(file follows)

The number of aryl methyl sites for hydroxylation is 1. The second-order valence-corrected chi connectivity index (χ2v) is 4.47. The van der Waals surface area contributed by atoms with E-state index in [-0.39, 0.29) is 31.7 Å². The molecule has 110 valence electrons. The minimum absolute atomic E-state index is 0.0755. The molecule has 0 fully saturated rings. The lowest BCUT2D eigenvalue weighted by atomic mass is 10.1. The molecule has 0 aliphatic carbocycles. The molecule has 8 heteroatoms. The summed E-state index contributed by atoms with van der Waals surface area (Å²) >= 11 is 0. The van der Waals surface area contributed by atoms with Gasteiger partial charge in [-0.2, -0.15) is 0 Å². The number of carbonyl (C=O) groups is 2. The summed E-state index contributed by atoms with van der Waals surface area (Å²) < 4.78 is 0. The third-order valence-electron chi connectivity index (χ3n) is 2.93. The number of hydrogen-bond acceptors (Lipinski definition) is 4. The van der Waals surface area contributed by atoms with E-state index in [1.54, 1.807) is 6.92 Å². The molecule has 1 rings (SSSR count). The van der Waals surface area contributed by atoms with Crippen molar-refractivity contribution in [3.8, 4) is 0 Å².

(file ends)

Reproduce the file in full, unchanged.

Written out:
The number of aryl methyl sites for hydroxylation is 1. The second-order valence-corrected chi connectivity index (χ2v) is 4.47. The van der Waals surface area contributed by atoms with E-state index in [-0.39, 0.29) is 31.7 Å². The molecule has 110 valence electrons. The minimum absolute atomic E-state index is 0.0755. The molecule has 0 fully saturated rings. The lowest BCUT2D eigenvalue weighted by atomic mass is 10.1. The molecule has 0 aliphatic carbocycles. The molecule has 8 heteroatoms. The summed E-state index contributed by atoms with van der Waals surface area (Å²) >= 11 is 0. The van der Waals surface area contributed by atoms with Gasteiger partial charge in [-0.2, -0.15) is 0 Å². The number of carbonyl (C=O) groups is 2. The summed E-state index contributed by atoms with van der Waals surface area (Å²) < 4.78 is 0. The third-order valence-electron chi connectivity index (χ3n) is 2.93. The number of hydrogen-bond acceptors (Lipinski definition) is 4. The van der Waals surface area contributed by atoms with E-state index in [1.54, 1.807) is 6.92 Å². The molecule has 1 rings (SSSR count). The van der Waals surface area contributed by atoms with Crippen molar-refractivity contribution in [3.8, 4) is 0 Å².